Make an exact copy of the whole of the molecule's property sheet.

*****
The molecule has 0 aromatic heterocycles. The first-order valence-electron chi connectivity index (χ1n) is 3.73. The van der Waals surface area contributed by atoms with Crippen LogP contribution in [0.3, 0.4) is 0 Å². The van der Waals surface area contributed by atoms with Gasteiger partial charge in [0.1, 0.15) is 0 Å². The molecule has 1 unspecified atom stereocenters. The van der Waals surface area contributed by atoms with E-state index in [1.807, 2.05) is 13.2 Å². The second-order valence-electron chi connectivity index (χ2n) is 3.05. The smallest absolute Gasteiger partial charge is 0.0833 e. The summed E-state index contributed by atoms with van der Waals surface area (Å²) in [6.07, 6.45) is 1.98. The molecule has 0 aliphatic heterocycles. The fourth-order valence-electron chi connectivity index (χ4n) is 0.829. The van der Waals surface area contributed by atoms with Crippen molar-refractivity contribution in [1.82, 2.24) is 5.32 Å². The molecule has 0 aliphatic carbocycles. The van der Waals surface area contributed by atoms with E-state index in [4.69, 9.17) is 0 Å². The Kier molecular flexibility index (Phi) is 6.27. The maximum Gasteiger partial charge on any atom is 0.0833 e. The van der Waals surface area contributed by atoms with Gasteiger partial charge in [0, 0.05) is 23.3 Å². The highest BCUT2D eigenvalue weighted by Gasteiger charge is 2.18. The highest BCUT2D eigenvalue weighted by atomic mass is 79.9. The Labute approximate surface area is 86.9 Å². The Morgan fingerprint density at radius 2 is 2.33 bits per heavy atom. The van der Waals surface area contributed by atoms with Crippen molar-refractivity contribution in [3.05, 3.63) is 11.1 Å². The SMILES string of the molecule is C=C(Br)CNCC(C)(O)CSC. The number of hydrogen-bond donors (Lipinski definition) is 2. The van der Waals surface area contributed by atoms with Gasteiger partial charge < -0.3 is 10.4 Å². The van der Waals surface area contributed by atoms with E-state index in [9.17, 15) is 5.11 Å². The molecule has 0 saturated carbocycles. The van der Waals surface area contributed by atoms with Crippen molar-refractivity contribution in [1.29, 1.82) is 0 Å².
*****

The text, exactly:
The molecule has 0 aromatic heterocycles. The first-order valence-electron chi connectivity index (χ1n) is 3.73. The van der Waals surface area contributed by atoms with Crippen LogP contribution in [0.3, 0.4) is 0 Å². The van der Waals surface area contributed by atoms with Gasteiger partial charge in [0.1, 0.15) is 0 Å². The molecule has 1 unspecified atom stereocenters. The van der Waals surface area contributed by atoms with E-state index in [1.807, 2.05) is 13.2 Å². The second-order valence-electron chi connectivity index (χ2n) is 3.05. The smallest absolute Gasteiger partial charge is 0.0833 e. The summed E-state index contributed by atoms with van der Waals surface area (Å²) in [6.07, 6.45) is 1.98. The molecule has 0 aliphatic heterocycles. The fourth-order valence-electron chi connectivity index (χ4n) is 0.829. The van der Waals surface area contributed by atoms with Crippen molar-refractivity contribution in [1.82, 2.24) is 5.32 Å². The molecule has 0 aliphatic carbocycles. The van der Waals surface area contributed by atoms with E-state index in [4.69, 9.17) is 0 Å². The Kier molecular flexibility index (Phi) is 6.27. The maximum Gasteiger partial charge on any atom is 0.0833 e. The van der Waals surface area contributed by atoms with Gasteiger partial charge in [0, 0.05) is 23.3 Å². The highest BCUT2D eigenvalue weighted by Gasteiger charge is 2.18. The highest BCUT2D eigenvalue weighted by atomic mass is 79.9. The Labute approximate surface area is 86.9 Å². The Morgan fingerprint density at radius 2 is 2.33 bits per heavy atom. The van der Waals surface area contributed by atoms with Crippen molar-refractivity contribution in [3.05, 3.63) is 11.1 Å². The SMILES string of the molecule is C=C(Br)CNCC(C)(O)CSC. The number of hydrogen-bond donors (Lipinski definition) is 2. The van der Waals surface area contributed by atoms with Gasteiger partial charge < -0.3 is 10.4 Å². The van der Waals surface area contributed by atoms with E-state index in [9.17, 15) is 5.11 Å². The molecule has 0 saturated carbocycles. The van der Waals surface area contributed by atoms with Crippen molar-refractivity contribution in [1.29, 1.82) is 0 Å².